Rita: See, if I’d started takin’ school seriously then I would have had to become different from my mates; an’ that’s not allowed.
Frank: Not allowed by whom?
Rita: By y’ mates, y’ family, by everyone. So y’ never admit that school could be anythin’ other than useless an’ irrelevant. An’ what you’ve really got to be into are things like music an’ clothes and getting’ pissed an’ coppin’ off an’ all that kind of stuff. Not that I didn’t go along with it because I did. But at the same time, there was always somethin’ tappin’ away in my head, tryin’ to tell me I might have got it all wrong. But I’d just put the music back on or buy another dress an’ stop worryin’. ’Cos there’s always something that can make y’ forget. An’ so y’ keep on goin’, tellin’ y’self that life is great—there’s always another club to go to, a new feller to be chasin’, a laugh an’ a joke with the girls. Till one day, you just stop an’ own up to yourself. Y’ say, ‘Is this it? Is this the absolute maximum that I can expect from this livin’ lark?’ An’ that’s the really big moment that is. Because that is when you’ve got to decide whether it’s gonna be another change of dress or a change in yourself.
There is no contentment. Because there’s no meanin’ left. (Beat.) Sometimes, when y’ hear the old ones tellin’ stories about the past, y’ know, about the war or when they were all strugglin’, fightin’ for food and clothes and houses, their eyes light up while they’re tellin y’ because there was some meanin’ then. But what’s…what’s stupid is that now…now that most of them have got some kind of a house an’ there is food an’ money around, they’re better off but, honest, they know they’ve got nothin’ as well—because the meanin’s all gone; so there’s nothin’ to believe in. It’s like there’s this sort of disease but no one mentions it; everyone behaves as though it’s normal, y’ know, inevitable, that there’s vandalism an’ violence an’ houses burnt out and wrecked by the people they were built for. But this disease, it just keeps on bein’ hidden; because everyone’s caught up in the ‘Got-to-Have’ game, all runnin’ round like headless chickens chasin’ the latest got-to-have tellies an’ got-to-have cars, got-to-have garbage that leaves y’ wonderin’ why you’ve still got nothin’—even when you’ve got it. (Beat.) I suppose it’s just like me, isn’t it, y’ know when I was buyin’ dresses, keepin’ the disease covered up all the time.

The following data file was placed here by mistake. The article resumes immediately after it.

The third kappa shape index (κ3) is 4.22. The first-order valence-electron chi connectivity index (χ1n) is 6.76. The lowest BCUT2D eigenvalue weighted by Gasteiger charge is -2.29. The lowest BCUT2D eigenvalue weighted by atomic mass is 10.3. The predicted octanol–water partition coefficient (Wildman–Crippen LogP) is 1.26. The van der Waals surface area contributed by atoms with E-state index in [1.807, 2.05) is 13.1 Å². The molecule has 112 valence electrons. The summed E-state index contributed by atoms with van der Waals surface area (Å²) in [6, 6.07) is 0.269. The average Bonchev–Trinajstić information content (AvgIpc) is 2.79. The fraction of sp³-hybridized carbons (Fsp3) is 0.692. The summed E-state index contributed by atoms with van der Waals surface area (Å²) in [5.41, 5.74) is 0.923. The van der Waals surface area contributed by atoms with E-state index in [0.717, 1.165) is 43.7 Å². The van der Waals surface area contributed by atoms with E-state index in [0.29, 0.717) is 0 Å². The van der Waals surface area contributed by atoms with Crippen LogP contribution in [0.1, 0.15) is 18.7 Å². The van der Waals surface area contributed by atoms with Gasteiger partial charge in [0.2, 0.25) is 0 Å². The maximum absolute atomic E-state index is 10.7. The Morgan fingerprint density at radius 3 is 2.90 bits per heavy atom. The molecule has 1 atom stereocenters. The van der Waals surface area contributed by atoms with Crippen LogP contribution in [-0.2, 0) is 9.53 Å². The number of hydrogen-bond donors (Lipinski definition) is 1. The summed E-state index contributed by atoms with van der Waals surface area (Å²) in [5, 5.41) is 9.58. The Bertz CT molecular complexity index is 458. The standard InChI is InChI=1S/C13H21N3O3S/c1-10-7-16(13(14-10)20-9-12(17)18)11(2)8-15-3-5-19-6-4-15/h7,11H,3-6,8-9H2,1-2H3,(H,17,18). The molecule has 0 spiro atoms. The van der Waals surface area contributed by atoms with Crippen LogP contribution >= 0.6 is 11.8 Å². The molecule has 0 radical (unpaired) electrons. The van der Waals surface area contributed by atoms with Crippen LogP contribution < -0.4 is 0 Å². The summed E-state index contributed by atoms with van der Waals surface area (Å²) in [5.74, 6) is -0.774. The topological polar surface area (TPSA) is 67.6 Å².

I’m all right with you, here in this room; but when I saw those people you were with I couldn’t come in. I would have seized up. Because I’m a freak. I can’t talk to the people I live with any more. An’ I can’t talk to the likes of them on Saturday, or them out there, because I can’t learn the language. I’m an alien. I went back to the pub where Denny was, an’ me mother, an’ our Sandra, an’ her mates. I’d decided I wasn’t comin’ here again. I went into the pub an’ they were singin’, all of them singin’ some song they’d learnt from the jukebox. An’ I stood in that pub an’ thought, just what in the name of Christ am I trying to do? Why don’t I just pack it in, stay with them, an’ join in with the singin’?
Well, I did join in with the singin’, I didn’t ask any questions, I just went along with it. But when I looked round, my mother had stopped singin’, an’ she was cryin’. Everyone just said she was pissed an’ we should get her home. So we did, an’ on the way I asked her why. I said, ‘Why are y’ cryin’, Mother?’ She said, ‘Because—because we could sing better songs than those.’ Ten minutes later, Denny had her laughing and singing again, pretending she hadn’t said it. But she had. And that’s why I came back. And that’s why I’m staying.
Rita (angrily): What d’ y’ mean be careful? I can look after myself. Just ’cos I’m learnin’, just ’cos I can do it now an’ read what I wanna read an’ understand without havin’ to come runnin’ to you every five minutes y’ start tellin’ me to be careful. (She paces about.)
Frank: Because—because I care for you—I want you to care for yourself.
Rita: Tch. (She goes right up to Frank. After a pause.) I—I care for you, Frank…But you’ve got to—to leave me alone a bit. I’m not an idiot now, Frank—I don’t need you to hold me hand as much…I can—I can do things on me own more now…And I’m careful. I know what I’m doin’. Just don’t—don’t keep treatin’ me as though I’m the same as when I first walked in here.